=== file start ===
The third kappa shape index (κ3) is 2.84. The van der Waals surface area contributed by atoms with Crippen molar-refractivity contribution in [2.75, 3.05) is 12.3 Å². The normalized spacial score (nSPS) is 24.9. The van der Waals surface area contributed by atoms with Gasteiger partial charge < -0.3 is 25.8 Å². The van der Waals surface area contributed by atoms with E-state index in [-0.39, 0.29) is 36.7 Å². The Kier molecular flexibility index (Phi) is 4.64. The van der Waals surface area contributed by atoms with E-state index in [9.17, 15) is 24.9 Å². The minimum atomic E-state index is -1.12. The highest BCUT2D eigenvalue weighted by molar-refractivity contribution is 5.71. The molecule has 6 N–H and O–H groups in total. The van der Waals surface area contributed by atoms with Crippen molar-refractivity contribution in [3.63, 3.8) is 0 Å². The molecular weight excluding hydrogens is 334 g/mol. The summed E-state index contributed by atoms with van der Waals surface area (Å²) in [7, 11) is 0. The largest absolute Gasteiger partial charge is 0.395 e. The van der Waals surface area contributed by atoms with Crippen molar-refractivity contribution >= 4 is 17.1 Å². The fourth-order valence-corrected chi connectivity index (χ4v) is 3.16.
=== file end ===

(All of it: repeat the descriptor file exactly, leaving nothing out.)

The third kappa shape index (κ3) is 2.84. The van der Waals surface area contributed by atoms with Crippen molar-refractivity contribution in [2.75, 3.05) is 12.3 Å². The normalized spacial score (nSPS) is 24.9. The van der Waals surface area contributed by atoms with Gasteiger partial charge < -0.3 is 25.8 Å². The van der Waals surface area contributed by atoms with E-state index in [-0.39, 0.29) is 36.7 Å². The Kier molecular flexibility index (Phi) is 4.64. The van der Waals surface area contributed by atoms with E-state index in [9.17, 15) is 24.9 Å². The minimum atomic E-state index is -1.12. The highest BCUT2D eigenvalue weighted by molar-refractivity contribution is 5.71. The molecule has 6 N–H and O–H groups in total. The van der Waals surface area contributed by atoms with Crippen molar-refractivity contribution in [3.63, 3.8) is 0 Å². The molecular weight excluding hydrogens is 334 g/mol. The summed E-state index contributed by atoms with van der Waals surface area (Å²) in [7, 11) is 0. The largest absolute Gasteiger partial charge is 0.395 e. The van der Waals surface area contributed by atoms with Crippen molar-refractivity contribution >= 4 is 17.1 Å². The fourth-order valence-corrected chi connectivity index (χ4v) is 3.16.